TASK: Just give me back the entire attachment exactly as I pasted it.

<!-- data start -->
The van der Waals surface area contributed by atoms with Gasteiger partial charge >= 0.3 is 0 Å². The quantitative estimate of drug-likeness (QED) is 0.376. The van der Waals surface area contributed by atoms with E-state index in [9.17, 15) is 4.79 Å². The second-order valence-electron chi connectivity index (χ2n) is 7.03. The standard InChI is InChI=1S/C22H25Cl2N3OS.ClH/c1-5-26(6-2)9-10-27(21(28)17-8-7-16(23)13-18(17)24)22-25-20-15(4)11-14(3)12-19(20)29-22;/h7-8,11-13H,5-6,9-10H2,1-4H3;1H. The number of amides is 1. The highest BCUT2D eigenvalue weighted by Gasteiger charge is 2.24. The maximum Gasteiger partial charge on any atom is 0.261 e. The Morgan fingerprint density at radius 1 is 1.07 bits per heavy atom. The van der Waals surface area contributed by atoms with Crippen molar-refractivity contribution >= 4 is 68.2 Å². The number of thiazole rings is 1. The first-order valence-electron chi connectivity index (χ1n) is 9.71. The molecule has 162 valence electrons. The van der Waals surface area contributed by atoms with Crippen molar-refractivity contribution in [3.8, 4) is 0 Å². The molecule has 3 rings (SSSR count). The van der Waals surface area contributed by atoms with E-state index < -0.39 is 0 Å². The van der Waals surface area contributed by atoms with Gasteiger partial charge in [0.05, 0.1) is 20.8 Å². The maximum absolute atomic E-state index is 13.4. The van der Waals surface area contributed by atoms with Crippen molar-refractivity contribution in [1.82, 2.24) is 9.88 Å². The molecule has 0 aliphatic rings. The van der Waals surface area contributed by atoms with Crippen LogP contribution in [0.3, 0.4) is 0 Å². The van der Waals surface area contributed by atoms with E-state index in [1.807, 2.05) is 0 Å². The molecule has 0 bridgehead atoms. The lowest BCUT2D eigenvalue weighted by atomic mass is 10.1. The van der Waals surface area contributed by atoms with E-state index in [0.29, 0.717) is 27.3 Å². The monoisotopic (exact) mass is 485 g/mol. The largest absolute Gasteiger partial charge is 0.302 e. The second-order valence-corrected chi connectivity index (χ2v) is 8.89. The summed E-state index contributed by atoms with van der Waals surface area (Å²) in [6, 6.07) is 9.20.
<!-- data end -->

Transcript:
The van der Waals surface area contributed by atoms with Gasteiger partial charge >= 0.3 is 0 Å². The quantitative estimate of drug-likeness (QED) is 0.376. The van der Waals surface area contributed by atoms with E-state index in [9.17, 15) is 4.79 Å². The second-order valence-electron chi connectivity index (χ2n) is 7.03. The standard InChI is InChI=1S/C22H25Cl2N3OS.ClH/c1-5-26(6-2)9-10-27(21(28)17-8-7-16(23)13-18(17)24)22-25-20-15(4)11-14(3)12-19(20)29-22;/h7-8,11-13H,5-6,9-10H2,1-4H3;1H. The number of amides is 1. The highest BCUT2D eigenvalue weighted by Gasteiger charge is 2.24. The maximum Gasteiger partial charge on any atom is 0.261 e. The Morgan fingerprint density at radius 1 is 1.07 bits per heavy atom. The van der Waals surface area contributed by atoms with Crippen molar-refractivity contribution >= 4 is 68.2 Å². The number of thiazole rings is 1. The first-order valence-electron chi connectivity index (χ1n) is 9.71. The molecule has 162 valence electrons. The van der Waals surface area contributed by atoms with Crippen molar-refractivity contribution in [3.8, 4) is 0 Å². The molecule has 3 rings (SSSR count). The van der Waals surface area contributed by atoms with E-state index < -0.39 is 0 Å². The van der Waals surface area contributed by atoms with Gasteiger partial charge in [0.05, 0.1) is 20.8 Å². The maximum absolute atomic E-state index is 13.4. The van der Waals surface area contributed by atoms with Crippen molar-refractivity contribution in [1.82, 2.24) is 9.88 Å². The molecule has 0 aliphatic rings. The van der Waals surface area contributed by atoms with Crippen LogP contribution in [0.3, 0.4) is 0 Å². The van der Waals surface area contributed by atoms with E-state index in [1.807, 2.05) is 0 Å². The molecule has 0 bridgehead atoms. The lowest BCUT2D eigenvalue weighted by atomic mass is 10.1. The van der Waals surface area contributed by atoms with E-state index in [0.29, 0.717) is 27.3 Å². The monoisotopic (exact) mass is 485 g/mol. The largest absolute Gasteiger partial charge is 0.302 e. The second-order valence-corrected chi connectivity index (χ2v) is 8.89. The summed E-state index contributed by atoms with van der Waals surface area (Å²) in [6, 6.07) is 9.20.